The precepts are not strict, not the ten commandments as such. Yet we, each individually, need to explore them in our lives, and how they apply to our current existence. Follow them. Do not... Either way you get what you give. I can try like mad to keep them, and still, inadvertently break one (thus all) so .... You renew the vows each moment, when you break them, AT-ONE-MENT (thank you Jundo for this )and move on.

    This is not an excuse to continue break or continue breaking them. Middle way is what er follow.

    Some folks right here in the sangha whose lives and livelihoods may seem to differ in accordance with the precepts, however they accept, take the vows and do what they can as they can with out attachment, doing what needs to be done the best way they can where many of us falter.

    Plenty of stories come around when discussing the precepts highlighting the fluid and encompassing nature of the precepts..they are able to cover the butcher, the solider, the lawyer the veterinarian and over zealous practitioner too. Truth is story or not...these are living precepts and those living this life upholding them can attest to times they felt they did their very best yet had to break on...other times we break them with out knowledge...thats when we look to right intention etc.

    5. What is your definition of prajna? Is this concept applicaple to your own practice?

    Wisdom. This part of my practice requires attention at the moment. Balance is not sitting in the middle its doing what needs to be done at that moment. For myself, I need to, and currently I am working on prajna.

    Sorry there is nothing juicy here to chew on. It really does not matter what I write here as this may change as we go continually go through this change together. The key to all this is to find out for yourself while keeping your eye on the teaching of all those who have gone before us and taking this no-wheres trip with us now!

    Gassho
    Shohei

  21. #21

    Re: Questions to the unsui

    Hi.

    Answers below...

    Quote Originally Posted by anista
    Questions:

    1. What is your take on rebirth? To simplify in absurdum: only moment-to-moment, or previous lives?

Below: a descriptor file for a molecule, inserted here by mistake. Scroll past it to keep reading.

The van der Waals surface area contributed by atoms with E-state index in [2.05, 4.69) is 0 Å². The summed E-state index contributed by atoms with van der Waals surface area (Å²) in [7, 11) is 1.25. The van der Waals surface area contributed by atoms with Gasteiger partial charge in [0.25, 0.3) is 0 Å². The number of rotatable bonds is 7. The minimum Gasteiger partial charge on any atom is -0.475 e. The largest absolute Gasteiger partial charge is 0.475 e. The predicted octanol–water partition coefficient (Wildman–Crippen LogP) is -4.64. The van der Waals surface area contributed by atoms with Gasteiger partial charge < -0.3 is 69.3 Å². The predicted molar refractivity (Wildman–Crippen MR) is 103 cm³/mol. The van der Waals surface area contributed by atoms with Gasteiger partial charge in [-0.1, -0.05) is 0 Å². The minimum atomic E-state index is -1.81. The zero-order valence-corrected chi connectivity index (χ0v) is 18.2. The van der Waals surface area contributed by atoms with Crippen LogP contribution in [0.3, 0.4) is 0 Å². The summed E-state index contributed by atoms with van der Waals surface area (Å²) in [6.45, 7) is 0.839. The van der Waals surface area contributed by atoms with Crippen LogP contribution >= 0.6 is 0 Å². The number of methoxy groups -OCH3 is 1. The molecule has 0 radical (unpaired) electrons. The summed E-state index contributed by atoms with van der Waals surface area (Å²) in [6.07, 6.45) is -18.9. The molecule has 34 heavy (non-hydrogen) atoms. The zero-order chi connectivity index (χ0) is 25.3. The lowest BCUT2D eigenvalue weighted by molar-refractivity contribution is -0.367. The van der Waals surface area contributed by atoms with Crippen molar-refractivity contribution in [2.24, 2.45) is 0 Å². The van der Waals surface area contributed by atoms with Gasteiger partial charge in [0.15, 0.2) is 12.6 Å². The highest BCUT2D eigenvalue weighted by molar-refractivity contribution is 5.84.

Don't know, and it doesn't really concern me in my daily life activities, i just do as best i can.

    Quote Originally Posted by anista
    2. What does awakening mean? How do you view that concept? How is that view comparable to the wider Mahayana corpus (does it differ or not for example)?
    Awakening or enlightenment are good ananlogies, one is like drudgingly waking up from sleep in the morning the other like flicking on the light in a pitchblack room, both are usable analogies when talking about an realizingmoment, and it sometimes differ sometimes not, although it is all the same...

    Quote Originally Posted by anista
    3. Mind-only. Is this a teaching you follow, or not? That is, is it applicable to your practice?
    Yes, and no. It is an good way to view how things are, ie mapping of things, three natures eight consciousnesses, emptiness and such, but in the end it's up to me to get through the day.

    Quote Originally Posted by anista
    4. How strict are the precepts? Can they be altered to fit different conditions? Can you be part of a trade, for example by selling meat, liquor, guns, and still follow the precepts? Can you drink, kill or abuse, and still follow the precepts? How does this tie into the concept of karma-vipaka?
    The precepts are not commandments, and they're up to intention and Upaya (skillful means), if they are "broken" or not. And there are several stories, i believe, attributed to the Buddha, and later ones, where people do those and not end up "breaking them", and not getting an "bad" result of the action (karma vipaka).

    Quote Originally Posted by anista
    5. What is your definition of prajna? Is this concept applicaple to your own practice?
    Wisdom or understanding of things, or rather the understanding and wisdom of things and how to use that well. Yes, it's applicable.


    Thank you for you practice and the questions.

    Mtfbwy
    Fugen

  22. #22

    Re: Questions to the unsui

    OK, I’ll give this a go….


    Questions:

    1. What is your take on rebirth? To simplify in absurdum: only moment-to-moment, or previous lives?

    Answer: Yes. I mean this in that I believe we are reborn moment by moment and can choose to take advantage of that rebirth by being of benefit to all beings and be fully “In” the moment – grocking the moment some might say – and thereby remove ourselves from the prison of karma. As to the other, well, I can’t discount that we are reborn in a life and body like the one we are in now – just as I can’t discount that when I die, I disappear into a puff of smoke. Indeed, what would that knowledge do for me, or how would it help me to be of benefit to those sentient beings in need?

    2. What does awakening mean? How do you view that concept? How is that view comparable to the wider Mahayana corpus (does it differ or not for example)?